T Nation

Church or Jail Program


#1

http://www2.wkrg.com/news/2011/oct/03/church-or-jail-program-legal-ar-2503464/

A Baldwin County city is not letting critics stop it from letting non-violent offenders choose between church or jail.

City leaders are seeking guidance from Alabama's top attorney.

The mayor of Bay Minette asked the city council Monday to pass a resolution asking the attorney general to review the legality of the proposed program.

However, not all the council members are on board with the mayor's recommendation to fight for the program.

Bay Minette Police Chief Michael Rowland's proposal would give first time, non-violent criminal offenders a choice: serve their sentence behind bars, or go to to church for a year.

But, several civil rights groups have called the initiative an unconstitutional violation of the separation of church and state.

Mayor Jamie Tillery asked the city council to get a legal opinion from the state attorney general before starting the program.

She supports it.


#2

I don't like it, either. They did the crime, they can do the time. If they find God in the meantime, I'm obviously all about that. But it doesn't negate their debt to society. If they've truly found God, they will accept their yoke and perhaps try to help others doing time alongside them. The last thing I want is a bunch of opportunists claiming Christ one day, and back on the street, selling crack the next.

Edit:

Legally, I don't see the problem. Apparently it isn't the only option, as the article states.


#3

"Mayor Tillery has also said offenders would have other options besides church, like community service."

Yeah, as long as there is "secular" option (and perhaps non-christian ones as well?), I don't see any issues with it legally ('course, I'm no lawyer). Like Sloth though, I'd like to see a little more "payment to society" as it were. I think coupling this with community service might be an option.

That said, I do like thinking outside the box. The US has too many people in jail. I remember reading it was 1% of the population some time ago... We need to look for other options. I'd like to see how this works in this town. It will also be interesting to see who they are "targeting" with these options.


#4

I am not for using Church as punishment. I think that is asinine. It shouldn't be an option, it shouldn't even be a suggestion.
I am all for people finding Jesus, but I am not for shoving him in people's faces saying "See Him, yet?"
Now if churches want to offer programs that people voluntarily join and the court accepts that, that's fine with me, but I am not in favor of the court forcing church on anybody.
And to your thought that any faith will do, is clearly not the intention here.


#5

Jail sucks, leave them there. If they don't feel any pain for what they have done, they will not learn their lesson.


#6

How many would choose community service over church? I'm guessing going to chuch one hour a week for a year would sound like a much easier option.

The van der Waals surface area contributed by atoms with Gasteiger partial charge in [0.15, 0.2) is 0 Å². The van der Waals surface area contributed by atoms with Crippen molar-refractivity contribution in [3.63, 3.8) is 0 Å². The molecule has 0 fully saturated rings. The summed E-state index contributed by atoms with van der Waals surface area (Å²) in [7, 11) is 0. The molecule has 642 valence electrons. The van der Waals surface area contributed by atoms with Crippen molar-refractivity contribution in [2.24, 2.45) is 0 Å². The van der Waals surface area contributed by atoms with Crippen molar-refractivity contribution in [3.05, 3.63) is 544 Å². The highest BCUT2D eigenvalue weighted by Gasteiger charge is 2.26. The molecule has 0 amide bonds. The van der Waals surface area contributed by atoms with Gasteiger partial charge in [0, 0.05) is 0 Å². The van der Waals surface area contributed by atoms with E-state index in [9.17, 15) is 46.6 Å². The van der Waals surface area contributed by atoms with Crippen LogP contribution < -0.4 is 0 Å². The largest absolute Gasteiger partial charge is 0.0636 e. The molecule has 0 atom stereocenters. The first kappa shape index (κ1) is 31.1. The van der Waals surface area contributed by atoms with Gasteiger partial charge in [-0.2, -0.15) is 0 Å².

I don't know much about Alabama, but how many options other than Christianity even exist in this community (Baldwin County)?


#7

Church Christine, big time, not many things worse than cleaning up a park, a highway, graffiti in the rain, heat, or snow.


#8

I answered my own question.

They have 7 Buddhists and 1,380,121 Southern Baptists.

http://www.city-data.com/county/religion/Baldwin-County-AL.html

Opps: I misread that. I think that the numbers I cited are for Alabama as a whole.

I wonder if those 7 Buddhists are anywhere near Baldwin County.


#9

Yes we have to many people in jail for bullshit victimless crimes like drugs. If they are in jail for possession or use, they should be out, neither in church (unless they want to be) ir in jail.


#10

This makes NO sense. Considering the population, many of the people in jail probably already did go to Church before they ended up in jail.

When I went to Church, I saw kids at the Church engaging in every sort of behavior that you'd expect other kids to. Some did drugs, some slept with each other, some got each other pregnant, some didn't do any of those things, some graduated with top grades from the top universities in the area, some didn't get past 10th grade, some waiting until marriage to have sex, some went to jail, and everyone prayed for all of the people and situations that I just mentioned.

There is no evidence that Church is useful in preventing re-offense. None. I think the only program I've seen proven to lessened re-offense was the program where prisoners trained dogs.


#11

Correct. But I tell you this, I would take the church option if presented.


#12

Anyone would.

Church once a week > Community Service > Jail

It really isn't much of a choice.


#13

Well, it's church for a year. Not sure how that compares to the length of the typical community service option. I mean, if the community service is only a month or two...


#14

What are the chances this is actually constitutional?


#15

I haven't seen anything to suggest it isn't.


#16

None.

The city/county where this is being attempted will have to defend it in court should it pass.

This will take tons of money in legal fees.


#17

So I think the issue here is a lack of concern about whether or not the proposed idea is useful in preventing re-offense. How come that was skipped right over and people are instead concentrating on whether or not it's constitutional? If the right thought-process was in place to begin with, this idea wouldn't have made it past the drawing board.


#18

They should cancel all the options.


#19

??


#20

Of course, given that there are not many non-Christians, this won't come up much, will it?

As an aside, there is a nice shul in Mobile, not far away at all.

This is perfectly legal, provided a secular option is permitted.